Autonomous vehicles present ‘morally dangerous path’
Paul Joseph Watson
May 14, 2014
As the United Nations debates legislation that could outlaw ‘killer robots’, scientists predict that artificially intelligent systems could one day decide to kill humans “for the greater good.”
In an article for Popular Science, Erik Sofge outlines a scenario whereby robot cars would decide to sacrifice their human owner in order to prevent a collision that could kill more people.
A front tire blows, and your autonomous SUV swerves. But rather than veering left, into the opposing lane of traffic, the robotic vehicle steers right. Brakes engage, the system tries to correct itself, but there’s too much momentum. Like a cornball stunt in a bad action movie, you are over the cliff, in free fall.
Your robot, the one you paid good money for, has chosen to kill you. Better that, its collision-response algorithms decided, than a high-speed, head-on collision with a smaller, non-robotic compact. There were two people in that car, to your one. The math couldn’t be simpler.
Sofge cites an opinion piece by Patrick Lin, an associate philosophy professor and director of the Ethics + Emerging Sciences Group at California Polytechnic State University, in which Lin delves into the “legally and morally dangerous paths” presented by the emergence of robotic vehicles.
Aside from Google cars and other autonomous forms of transportation, the question of giving robot soldiers a license to kill has raged for years and is currently the subject of a highly anticipated debate in New York being overseen by the U.N.’s Convention on Certain Conventional Weapons.
The UN body’s role in banning blinding laser weapons for battlefield use in the 1990’s has led to speculation that legislation banning the use of drone soldiers could be in the works.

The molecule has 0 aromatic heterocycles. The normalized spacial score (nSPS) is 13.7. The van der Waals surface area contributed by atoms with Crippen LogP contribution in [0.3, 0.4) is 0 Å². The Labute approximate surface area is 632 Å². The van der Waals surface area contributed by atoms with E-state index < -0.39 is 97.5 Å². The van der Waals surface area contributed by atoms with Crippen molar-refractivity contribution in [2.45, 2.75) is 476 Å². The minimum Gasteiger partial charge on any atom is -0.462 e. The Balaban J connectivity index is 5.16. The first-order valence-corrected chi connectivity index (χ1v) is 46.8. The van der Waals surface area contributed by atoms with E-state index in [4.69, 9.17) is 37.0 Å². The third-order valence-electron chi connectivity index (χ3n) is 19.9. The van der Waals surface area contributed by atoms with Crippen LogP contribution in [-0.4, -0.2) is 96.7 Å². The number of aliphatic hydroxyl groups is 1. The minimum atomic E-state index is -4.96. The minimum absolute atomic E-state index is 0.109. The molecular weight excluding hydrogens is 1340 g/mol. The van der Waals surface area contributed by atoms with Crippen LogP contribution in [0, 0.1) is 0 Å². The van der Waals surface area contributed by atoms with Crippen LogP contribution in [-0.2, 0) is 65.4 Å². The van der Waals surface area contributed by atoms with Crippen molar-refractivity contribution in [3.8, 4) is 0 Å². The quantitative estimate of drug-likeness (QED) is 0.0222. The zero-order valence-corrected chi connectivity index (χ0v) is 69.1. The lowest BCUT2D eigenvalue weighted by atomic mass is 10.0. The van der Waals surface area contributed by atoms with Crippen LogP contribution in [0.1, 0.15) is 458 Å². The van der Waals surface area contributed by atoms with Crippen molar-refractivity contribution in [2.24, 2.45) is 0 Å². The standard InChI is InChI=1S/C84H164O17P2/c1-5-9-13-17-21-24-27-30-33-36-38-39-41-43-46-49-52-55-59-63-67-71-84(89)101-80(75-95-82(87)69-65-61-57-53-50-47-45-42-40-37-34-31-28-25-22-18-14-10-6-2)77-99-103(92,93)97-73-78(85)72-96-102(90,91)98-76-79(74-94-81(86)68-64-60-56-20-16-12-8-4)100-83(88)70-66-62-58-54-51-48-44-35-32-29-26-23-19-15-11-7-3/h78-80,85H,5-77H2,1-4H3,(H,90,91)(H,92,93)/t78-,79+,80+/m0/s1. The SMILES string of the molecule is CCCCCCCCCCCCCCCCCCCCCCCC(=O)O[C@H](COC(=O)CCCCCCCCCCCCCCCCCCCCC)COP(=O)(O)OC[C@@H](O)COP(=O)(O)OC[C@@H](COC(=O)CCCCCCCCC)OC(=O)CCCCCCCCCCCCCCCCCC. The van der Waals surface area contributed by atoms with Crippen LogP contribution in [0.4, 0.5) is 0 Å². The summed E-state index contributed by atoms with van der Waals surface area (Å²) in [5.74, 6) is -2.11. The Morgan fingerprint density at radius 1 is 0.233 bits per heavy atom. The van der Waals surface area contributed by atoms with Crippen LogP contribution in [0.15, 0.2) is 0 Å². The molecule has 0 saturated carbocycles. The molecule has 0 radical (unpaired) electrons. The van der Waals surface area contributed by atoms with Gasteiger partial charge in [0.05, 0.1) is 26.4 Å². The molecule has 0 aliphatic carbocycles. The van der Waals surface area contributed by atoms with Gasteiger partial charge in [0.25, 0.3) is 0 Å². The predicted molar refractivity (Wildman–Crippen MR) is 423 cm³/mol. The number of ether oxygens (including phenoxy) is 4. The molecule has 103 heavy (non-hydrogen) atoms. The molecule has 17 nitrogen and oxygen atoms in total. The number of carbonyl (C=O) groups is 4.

“All too often international law only responds to atrocities and suffering once it has happened,” said Michael Moeller, acting head of the U.N.’s European headquarters in Geneva. “You have the opportunity to take preemptive action and ensure that the ultimate decision to end life remains firmly under human control.”
Last year, award-winning military writer and former intelligence officer Lt. Col. Douglas Pryer penned an essay warning of the threat posed by remorseless “killer robots” that will be used to stalk and slaughter human targets in the near future.
Pryer’s comments echo those of Noel Sharkey, professor of artificial intelligence and robotics at the University of Sheffield, who has repeatedly warned that the robots currently being developed under the auspices of DARPA will eventually be used to kill.
In a 50-page report published in 2012, Human Rights Watch also warned that artificially intelligent robots let loose on the battlefield would inevitably commit war crimes.
Michael Cahill, a law professor and vice dean at Brooklyn Law School, welcomed the idea of autonomous robots with the power to make life or death decisions on behalf of humans, but acknowledged that such a society could resemble a science fiction nightmare.
“The beauty of robots is that they don’t have relationships to anybody,” stated Cahill, adding, “They can make decisions that are better for everyone. But if you lived in that world, where robots made all the decisions, you might think it’s a dystopia.”